I wish I could say that I was amazing at business or some of the other cool things people have posted here, but honestly I've just been very lucky.
This will be a boring, but hopefully honest answer. I am not a millionaire, but my mother is. The answer is simply hard-work. She was born in Chicago in the 1960's to a pair of Irish immigrants with less than $300 to their name when they came to this country. Neither of my grandparents had more than a high school education, but they worked damn hard for my mom to go to college.
She got a degree from a very good school and went into journalism. Not a career that's usually associated with high earnings, but she busted her a*s in a time when women were really just getting into that field. She's also made the most of her money as a single parent as my father died of cancer when I was 11. She worked really hard and now, before taxes and after her bonus, is a managing editor at one of the most prestiegious newspapers in the world making close to 300k a year. Now, she makes great money, but she easily works between 60-80 hours a week.
The other answer is investiments. My grandfather, although not edutcated, was always investing in the market and made a good deal of money and so did my mother. She has a guy who, despite a slip-up that cost her over 200k, has earned that for us many times over.
So, I'm not trying to sound like a "Pull yourself up by your bootstraps" kind of guy, but, in my mother's case, she came from very little and is now very wealthy. I fully admit that a lot of that was luck; my grandparents were able to enter the country because my grandfather charmed the man who would sponsor them while he was a waiter on a cruise ship, but a lot of it is also hard work.
Sure, there are people born into great wealthy and prestige, but a lot of them work damn hard for it
Sorry for any formatting issues, I'm on my phone.
Started work in IT at age 22. My manager told me to take some time on my first day to open a 401(K) and open an account at the local credit Union with its free checking and general lack of ripoff fees that most banks have. My husband did pretty much the same thing. Saved 15% off the top of my paycheck for 30+ years so far.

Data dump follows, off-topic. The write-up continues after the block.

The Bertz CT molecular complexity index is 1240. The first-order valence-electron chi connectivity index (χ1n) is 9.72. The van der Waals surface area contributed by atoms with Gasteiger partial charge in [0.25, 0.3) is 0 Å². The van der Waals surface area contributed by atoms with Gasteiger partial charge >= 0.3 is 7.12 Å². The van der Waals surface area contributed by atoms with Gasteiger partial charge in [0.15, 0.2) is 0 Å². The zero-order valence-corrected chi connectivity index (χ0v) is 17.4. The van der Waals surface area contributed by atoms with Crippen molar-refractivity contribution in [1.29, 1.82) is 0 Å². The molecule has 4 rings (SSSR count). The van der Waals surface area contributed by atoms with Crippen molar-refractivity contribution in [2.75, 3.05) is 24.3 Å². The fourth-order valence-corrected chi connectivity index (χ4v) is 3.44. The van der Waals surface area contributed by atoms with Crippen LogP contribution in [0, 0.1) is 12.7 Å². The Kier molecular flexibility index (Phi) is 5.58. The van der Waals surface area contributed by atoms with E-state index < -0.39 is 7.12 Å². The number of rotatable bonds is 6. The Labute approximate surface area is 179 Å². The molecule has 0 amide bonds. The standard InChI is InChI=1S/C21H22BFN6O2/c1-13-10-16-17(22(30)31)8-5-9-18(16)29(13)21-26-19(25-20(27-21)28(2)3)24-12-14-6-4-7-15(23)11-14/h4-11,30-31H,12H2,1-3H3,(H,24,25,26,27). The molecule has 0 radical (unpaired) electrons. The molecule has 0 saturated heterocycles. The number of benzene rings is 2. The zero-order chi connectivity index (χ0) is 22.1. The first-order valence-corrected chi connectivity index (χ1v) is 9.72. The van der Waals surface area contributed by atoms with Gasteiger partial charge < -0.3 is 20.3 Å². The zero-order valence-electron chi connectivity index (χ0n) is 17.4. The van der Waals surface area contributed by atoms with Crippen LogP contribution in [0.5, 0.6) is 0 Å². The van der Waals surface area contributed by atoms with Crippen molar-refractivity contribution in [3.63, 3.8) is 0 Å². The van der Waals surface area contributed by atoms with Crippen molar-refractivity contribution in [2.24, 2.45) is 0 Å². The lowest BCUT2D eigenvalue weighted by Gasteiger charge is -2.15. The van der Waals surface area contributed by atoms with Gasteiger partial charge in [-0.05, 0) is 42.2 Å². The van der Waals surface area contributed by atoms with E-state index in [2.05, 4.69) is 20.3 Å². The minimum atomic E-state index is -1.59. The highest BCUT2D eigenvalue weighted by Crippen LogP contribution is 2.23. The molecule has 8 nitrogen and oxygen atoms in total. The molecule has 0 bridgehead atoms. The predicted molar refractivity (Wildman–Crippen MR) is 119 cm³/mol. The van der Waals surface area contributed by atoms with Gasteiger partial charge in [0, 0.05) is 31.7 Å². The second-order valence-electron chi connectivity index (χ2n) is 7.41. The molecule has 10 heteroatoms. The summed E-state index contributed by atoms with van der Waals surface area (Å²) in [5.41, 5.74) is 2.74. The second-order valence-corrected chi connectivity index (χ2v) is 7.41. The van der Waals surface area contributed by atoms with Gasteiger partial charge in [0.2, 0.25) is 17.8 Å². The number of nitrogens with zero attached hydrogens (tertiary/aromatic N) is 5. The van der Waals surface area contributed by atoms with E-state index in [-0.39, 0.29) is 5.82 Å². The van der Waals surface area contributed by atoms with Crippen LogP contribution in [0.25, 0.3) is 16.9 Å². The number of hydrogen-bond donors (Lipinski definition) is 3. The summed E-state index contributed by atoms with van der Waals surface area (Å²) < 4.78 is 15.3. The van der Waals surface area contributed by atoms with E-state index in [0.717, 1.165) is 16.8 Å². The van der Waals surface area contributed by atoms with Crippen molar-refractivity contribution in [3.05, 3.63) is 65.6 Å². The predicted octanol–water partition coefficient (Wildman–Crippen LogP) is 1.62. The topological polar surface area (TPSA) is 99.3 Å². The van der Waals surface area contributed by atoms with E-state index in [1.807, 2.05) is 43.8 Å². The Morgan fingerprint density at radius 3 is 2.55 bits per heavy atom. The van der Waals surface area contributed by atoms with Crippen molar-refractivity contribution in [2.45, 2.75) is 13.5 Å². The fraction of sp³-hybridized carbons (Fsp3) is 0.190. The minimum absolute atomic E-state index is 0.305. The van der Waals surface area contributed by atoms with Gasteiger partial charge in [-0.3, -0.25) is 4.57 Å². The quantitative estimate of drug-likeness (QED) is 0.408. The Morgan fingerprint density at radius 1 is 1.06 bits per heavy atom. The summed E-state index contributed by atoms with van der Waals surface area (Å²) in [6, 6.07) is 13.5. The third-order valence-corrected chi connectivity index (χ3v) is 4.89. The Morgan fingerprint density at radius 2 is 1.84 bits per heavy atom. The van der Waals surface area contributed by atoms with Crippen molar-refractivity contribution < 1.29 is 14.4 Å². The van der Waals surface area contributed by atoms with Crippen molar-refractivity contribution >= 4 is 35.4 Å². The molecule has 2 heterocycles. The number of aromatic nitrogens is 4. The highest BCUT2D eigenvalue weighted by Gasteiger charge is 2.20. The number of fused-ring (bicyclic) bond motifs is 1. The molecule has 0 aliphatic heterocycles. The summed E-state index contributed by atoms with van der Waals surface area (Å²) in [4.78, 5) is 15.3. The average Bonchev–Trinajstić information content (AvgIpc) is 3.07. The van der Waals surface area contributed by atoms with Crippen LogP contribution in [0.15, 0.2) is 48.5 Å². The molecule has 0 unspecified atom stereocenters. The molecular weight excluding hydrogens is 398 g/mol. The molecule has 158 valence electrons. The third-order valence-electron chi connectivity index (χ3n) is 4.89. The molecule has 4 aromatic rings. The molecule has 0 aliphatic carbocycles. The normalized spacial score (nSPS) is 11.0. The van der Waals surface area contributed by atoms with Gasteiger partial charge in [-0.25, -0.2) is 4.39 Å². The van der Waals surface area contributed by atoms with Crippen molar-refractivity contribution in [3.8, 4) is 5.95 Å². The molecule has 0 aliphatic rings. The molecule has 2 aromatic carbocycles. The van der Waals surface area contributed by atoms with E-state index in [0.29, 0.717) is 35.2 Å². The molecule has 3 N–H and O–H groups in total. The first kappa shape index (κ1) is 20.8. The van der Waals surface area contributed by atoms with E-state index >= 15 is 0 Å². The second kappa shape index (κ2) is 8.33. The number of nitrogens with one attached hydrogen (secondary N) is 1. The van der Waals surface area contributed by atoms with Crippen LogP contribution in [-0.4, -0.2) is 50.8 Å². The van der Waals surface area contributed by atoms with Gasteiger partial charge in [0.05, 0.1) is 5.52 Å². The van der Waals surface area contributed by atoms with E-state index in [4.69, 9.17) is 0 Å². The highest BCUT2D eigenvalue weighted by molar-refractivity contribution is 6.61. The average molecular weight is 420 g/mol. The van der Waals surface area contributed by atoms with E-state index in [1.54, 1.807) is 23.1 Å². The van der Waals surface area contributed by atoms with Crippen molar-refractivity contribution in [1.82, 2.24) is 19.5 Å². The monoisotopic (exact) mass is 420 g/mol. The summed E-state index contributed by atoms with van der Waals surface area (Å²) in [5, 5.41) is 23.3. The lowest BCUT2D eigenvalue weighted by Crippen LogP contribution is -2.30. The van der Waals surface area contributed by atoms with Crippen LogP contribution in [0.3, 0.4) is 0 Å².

My husband and I avoided debts other than a mortgage. We bought it home in 1995, a small house on a small property, borrowing way less than the bank wanted to lend us. We bought it for $255,500 (NYC 'burbs). It's worth around $550,000 today. We've always paid cash for our cars, and until our children came of driving age we only had 1 car. Today we're driving a 2003 Subaru Outback.
Through all of this, we also set aside money for our kids' college education. They were able to get good scholarships and my son, at least, made it through debt free. I think my daughter will too, especially if her plan to graduate in 3 years works out.
Between my husband and I we have about $1.7M in savings and cash and our home is all ours. I'm also fortunate enough to have a pension. If I work to age 65, that will be another $700K, but not sure I want to work that long. So that might be about half.
The net is that we never spent a lot on a house or car. We took some vacations but even when we did that we went places where we cooked for ourselves. We just oversaved, underspent and underborrowed.
I sold 18% of my company for a large sum of money and we worked together to expand.
Millionaire in my 20s here. A combination of things, but mostly number 4:
* Working in software. This field tends to pay very well for good people.
* Being frugal. I don't act like a pauper, but I don't have a cable subscription (I'm a gamer, TV doesn't interest me) and I prefer to cook my own meals than eat out.
* Being single. Kids are expensive, or so I hear.
* Stock options. I joined my company a couple of years before IPO, and at the time I felt they showed a lot of promise and could do really well in their market. I was right: the stock price has been rising steadily since IPO and the majority of my wealth is in stock options (on a steady diversification schedule).